Minerva G. Carcaño

The California-Pacific Conference (www.calpacumc.org)

110 S. Euclid Avenue
Pasadena, CA 91101
Toll Free: 800-244-UMCC
Phone: 626-568-7300
Fax: 626-568-7377
Email: bishopmc@calpacumc.org

Bishop Minerva G. Carcaño has been assigned by the 2012 Western Jurisdictional Conference to be the Resident Bishop in the Los Angeles Episcopal Area beginning September 1, 2012. The Resident Bishop provides leadership to the California-Pacific Annual Conference, which includes southern California, Hawaii and other islands in the Pacific Ocean.

Ministerial Background

In 2004, Bishop Minerva Carcaño became the first Hispanic woman to be elected to the episcopacy of The United Methodist Church, the second-largest Protestant denomination in the U.S. Today, she is one of 50 bishops leading more than eight million members of her denomination. She currently serves as Bishop of the Phoenix Episcopal Area, Desert Southwest Conference of the United Methodist Church, and is the official spokesperson for the Council of Bishops on the issue of immigration. Bishop Carcaño is a 1975 graduate of the University of Texas Pan American in Edinburg, TX, and received a Masters of Theology from Perkins School of Theology of Southern Methodist University in 1979.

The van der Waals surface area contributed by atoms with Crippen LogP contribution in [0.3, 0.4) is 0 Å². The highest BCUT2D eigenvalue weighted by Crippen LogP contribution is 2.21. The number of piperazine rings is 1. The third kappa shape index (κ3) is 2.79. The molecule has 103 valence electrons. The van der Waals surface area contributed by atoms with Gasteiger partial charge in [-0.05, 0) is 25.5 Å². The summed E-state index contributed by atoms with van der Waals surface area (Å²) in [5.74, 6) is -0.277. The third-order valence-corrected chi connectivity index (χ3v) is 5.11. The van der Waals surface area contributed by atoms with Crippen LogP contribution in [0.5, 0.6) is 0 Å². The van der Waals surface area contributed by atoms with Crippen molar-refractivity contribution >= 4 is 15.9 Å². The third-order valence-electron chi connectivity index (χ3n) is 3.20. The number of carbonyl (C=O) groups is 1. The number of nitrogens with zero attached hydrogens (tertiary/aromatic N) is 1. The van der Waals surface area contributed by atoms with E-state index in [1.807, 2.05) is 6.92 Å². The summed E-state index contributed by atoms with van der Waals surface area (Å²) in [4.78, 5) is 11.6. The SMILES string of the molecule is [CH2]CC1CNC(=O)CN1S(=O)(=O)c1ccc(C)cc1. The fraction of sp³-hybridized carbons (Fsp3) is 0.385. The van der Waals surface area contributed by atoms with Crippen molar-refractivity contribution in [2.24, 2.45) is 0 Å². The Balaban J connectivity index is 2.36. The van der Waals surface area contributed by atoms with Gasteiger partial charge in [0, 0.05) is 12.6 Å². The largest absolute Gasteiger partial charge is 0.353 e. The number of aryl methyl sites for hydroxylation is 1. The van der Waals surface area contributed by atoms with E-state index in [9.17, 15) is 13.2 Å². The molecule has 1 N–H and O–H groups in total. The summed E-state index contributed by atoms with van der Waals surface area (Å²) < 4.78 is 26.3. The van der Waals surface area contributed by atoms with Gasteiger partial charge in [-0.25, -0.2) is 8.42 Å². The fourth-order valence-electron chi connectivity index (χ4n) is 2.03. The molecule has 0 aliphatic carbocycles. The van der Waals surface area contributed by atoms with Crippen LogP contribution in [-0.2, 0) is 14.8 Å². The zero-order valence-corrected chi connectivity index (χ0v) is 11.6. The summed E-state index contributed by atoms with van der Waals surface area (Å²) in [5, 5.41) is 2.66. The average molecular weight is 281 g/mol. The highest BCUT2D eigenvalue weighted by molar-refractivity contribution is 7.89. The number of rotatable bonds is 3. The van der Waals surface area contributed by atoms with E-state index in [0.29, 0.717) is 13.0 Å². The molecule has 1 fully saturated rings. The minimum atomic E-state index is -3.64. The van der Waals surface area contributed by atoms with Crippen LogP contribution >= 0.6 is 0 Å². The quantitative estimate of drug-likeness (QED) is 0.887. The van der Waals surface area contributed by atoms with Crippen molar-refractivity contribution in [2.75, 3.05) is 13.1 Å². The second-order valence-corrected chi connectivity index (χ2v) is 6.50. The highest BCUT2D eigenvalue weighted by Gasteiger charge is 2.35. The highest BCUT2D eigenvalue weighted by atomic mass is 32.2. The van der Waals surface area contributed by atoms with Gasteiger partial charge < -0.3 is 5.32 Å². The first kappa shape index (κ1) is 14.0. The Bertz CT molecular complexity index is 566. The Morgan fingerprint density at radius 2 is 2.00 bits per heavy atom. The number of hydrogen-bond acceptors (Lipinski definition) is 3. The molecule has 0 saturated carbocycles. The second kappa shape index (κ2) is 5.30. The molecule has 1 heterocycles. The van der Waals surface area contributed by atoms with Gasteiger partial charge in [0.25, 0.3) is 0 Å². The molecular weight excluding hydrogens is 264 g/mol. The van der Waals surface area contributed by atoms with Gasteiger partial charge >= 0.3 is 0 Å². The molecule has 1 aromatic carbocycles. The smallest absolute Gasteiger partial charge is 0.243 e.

Previous appointments have included Emmanuel UMC in Lubbock, TX, and La Trinidad UMC in San Jose, CA, in 1979. She then served positions in Crystal City, Carrizo Springs UMCs, as well as in Hebbronville, McAllen in the early ’80s. In 1986 she became the first Hispanic woman to be appointed a United Methodist district superintendent, serving in that capacity until 1992 in West Texas and New Mexico and later in Portland, OR.

Bishop Carcaño next spent four years (1992-1996) as the organizing pastor, South Albuquerque Cooperative Ministry. She moved next to a position as director of the Mexican American Program of Hispanic Studies Program at Perkins School of Theology until her call to serve in the Oregon-Idaho Conference.

A native of Edinburg, TX, Bishop Carcaño spent her early years aspiring to make a difference in the lives of persons who faced poverty and discrimination. Not forgetting her roots and early hopes, her ministry has always involved work with the poor, with farm workers, immigrants, and refugees, even as she encourages congregations to work ecumenically and to be active in community organizing. Of her tireless work, she has said, “The road of ministry has not always been easy, but it has always been an incredible blessing, and it has always been home.”

This biography is courtesy of The California-Pacific Conference.